Do you remember your first backpacking trip? For me, it was with Jared, Matt, Will, and Arnold in Yosemite National Park during my last Memorial Day weekend in California before graduate school. Of course, we didn’t have permits beforehand or even thought of how busy it would be that weekend nor really knew much about what was really necessary for backpacking. Through that weekend of floods, rain, infinite hot dogs, and plenty of Gentleman Jack, we emerged as Poopanauts, which is a story that will have to wait for another time. The main point is that it is hard to recall the feeling and mindset of getting into the wilderness for the first time. It was something I had to try my best to relate to as I lead my California friends Arnold, Joey, and Miguel and new friends Becky and Doris back to Yosemite National Park. For Becky and Doris, it was their first time into the backcountry. Since these guys were willing to take the time off work to drive me up to Yosemite – where I would start my John Muir Trail (JMT) hike – and spend several days in the backcountry with me, I hoped that I was able to share my enthusiasm of the outdoors with my friends again and for the first time.
This is part 2 of my John Muir Trail (JMT) trip report series. You can navigate to the other parts in the index below as they are posted. Read More
Recently, the focus of my effort on travel2walk have been on getting the many backlogged large trip reports out. I still have the two trips from this year that I’m working on. A side effect of my focus on trip reports is that other sections of my page has been neglected, such as my local Virginia hike reports. A poor fall 2016 foliage season due to the warm weather wasn’t very motivating for me to work on the section either. A second side effect of the long trip reports is that I don’t get as much content out as quickly.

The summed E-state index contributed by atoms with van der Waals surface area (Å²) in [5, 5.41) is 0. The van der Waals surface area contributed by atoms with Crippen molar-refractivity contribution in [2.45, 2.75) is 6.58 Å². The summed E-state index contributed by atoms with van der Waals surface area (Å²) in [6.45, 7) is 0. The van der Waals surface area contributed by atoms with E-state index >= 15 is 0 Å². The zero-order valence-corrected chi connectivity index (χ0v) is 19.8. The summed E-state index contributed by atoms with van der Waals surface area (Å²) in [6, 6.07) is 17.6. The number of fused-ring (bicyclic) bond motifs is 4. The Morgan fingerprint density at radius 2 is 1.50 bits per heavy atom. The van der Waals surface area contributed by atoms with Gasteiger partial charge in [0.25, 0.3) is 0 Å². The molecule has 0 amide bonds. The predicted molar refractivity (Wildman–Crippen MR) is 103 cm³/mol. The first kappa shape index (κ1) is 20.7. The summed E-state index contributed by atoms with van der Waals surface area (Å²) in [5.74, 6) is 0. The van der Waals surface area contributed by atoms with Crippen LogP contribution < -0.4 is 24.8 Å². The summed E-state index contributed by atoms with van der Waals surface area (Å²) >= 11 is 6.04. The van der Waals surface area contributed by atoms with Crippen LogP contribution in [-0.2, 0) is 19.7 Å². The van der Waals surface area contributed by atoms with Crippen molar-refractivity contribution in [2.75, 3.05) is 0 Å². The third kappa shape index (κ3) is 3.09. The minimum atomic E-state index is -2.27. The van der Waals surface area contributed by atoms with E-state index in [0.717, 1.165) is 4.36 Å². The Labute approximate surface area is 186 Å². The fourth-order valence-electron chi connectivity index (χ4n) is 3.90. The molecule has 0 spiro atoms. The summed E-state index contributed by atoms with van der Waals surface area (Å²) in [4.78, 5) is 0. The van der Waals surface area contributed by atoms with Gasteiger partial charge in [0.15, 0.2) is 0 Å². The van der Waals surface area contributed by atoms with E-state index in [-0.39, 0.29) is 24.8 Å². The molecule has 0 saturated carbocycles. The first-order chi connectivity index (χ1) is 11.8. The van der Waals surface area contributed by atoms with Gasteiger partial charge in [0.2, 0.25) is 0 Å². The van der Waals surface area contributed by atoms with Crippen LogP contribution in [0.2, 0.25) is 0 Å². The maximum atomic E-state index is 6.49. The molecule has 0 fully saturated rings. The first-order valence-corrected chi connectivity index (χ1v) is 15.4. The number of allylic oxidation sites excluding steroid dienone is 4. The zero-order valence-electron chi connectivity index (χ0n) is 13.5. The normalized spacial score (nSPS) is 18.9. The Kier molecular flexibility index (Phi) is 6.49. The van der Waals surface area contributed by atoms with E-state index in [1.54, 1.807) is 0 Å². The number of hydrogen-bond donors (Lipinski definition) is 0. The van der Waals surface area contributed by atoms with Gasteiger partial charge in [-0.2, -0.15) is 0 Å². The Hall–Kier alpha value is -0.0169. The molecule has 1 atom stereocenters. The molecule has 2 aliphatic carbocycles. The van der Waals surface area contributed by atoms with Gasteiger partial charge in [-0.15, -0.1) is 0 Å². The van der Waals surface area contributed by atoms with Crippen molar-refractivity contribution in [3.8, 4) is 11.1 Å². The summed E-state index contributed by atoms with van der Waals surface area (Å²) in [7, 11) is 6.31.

With that in mind, I’ve revamped the sw virginia hiking page and you’ll see more quick hiking reports like this. The thesis length trip reports will still come, but at a slower rate. I’m hoping I can get those out in time for you to reference while planning for the following season.
This is part 5 of our holiday break trip around the Pacific from December 2016 to January 2017 where we traveled to New Zealand and Maui. You can also to other parts below in the index.
I’ve personally been on Maui on three different trips. Obviously, it is a place I enjoy. This part of the trip report will be based on experiences from my parents and myself on this current trip, but will also feature information from my previous visits and other research I’ve done about Maui over the years. As such, the flow will be a little bit different.
location: Jefferson National Forrest near Arcadia, VA
There are multiple ways you can do this loop including getting all the way up to the AT rather than taking the fire road connector and multiple trailheads to start at. My preferred trailhead is the trailhead at FS59 as described by hiking upwards in the link above. That way you do the climbing first before the downhills.
On the loop, there are many stinging nettles, especially on the Cornelius Creek Trail and the fire road. So it is recommend to cover your legs in the summer.
There are places you go to because it’s a place you’ve always dreamed of going. There are places you go because your friend told you about their great experience. There are places you go for the pure aesthetic. There are places you go because buzzfeed made a list. But another major reason for traveling is certainly for travel’s sake. In this case, Brazil was the place we went to because we’ve never been and I wanted to get in on a mistake business class fare. The end result of that business class saga turned out to be a lot of headache and it lead to a lot of planning by the seat of our pants.
This style of traveling is much different that our typical planned out trips. Research helps to save money and time, but it also helps me to get a sense of what I need to prepare for. This is especially true when it comes to backcountry trekking where you are balancing, literally, what you need and what you don’t. During my attempt to research about trekking in brazil proved very difficult, including trying to find any trail maps online. So it was clear this trip would be without a direct plan, however this style of travel has many of its own benefits. There is much more freedom to just go and immerse into the local culture. From that perspective, you see new things, try new things, meet new friends, and drinking a lot of caipirinhas.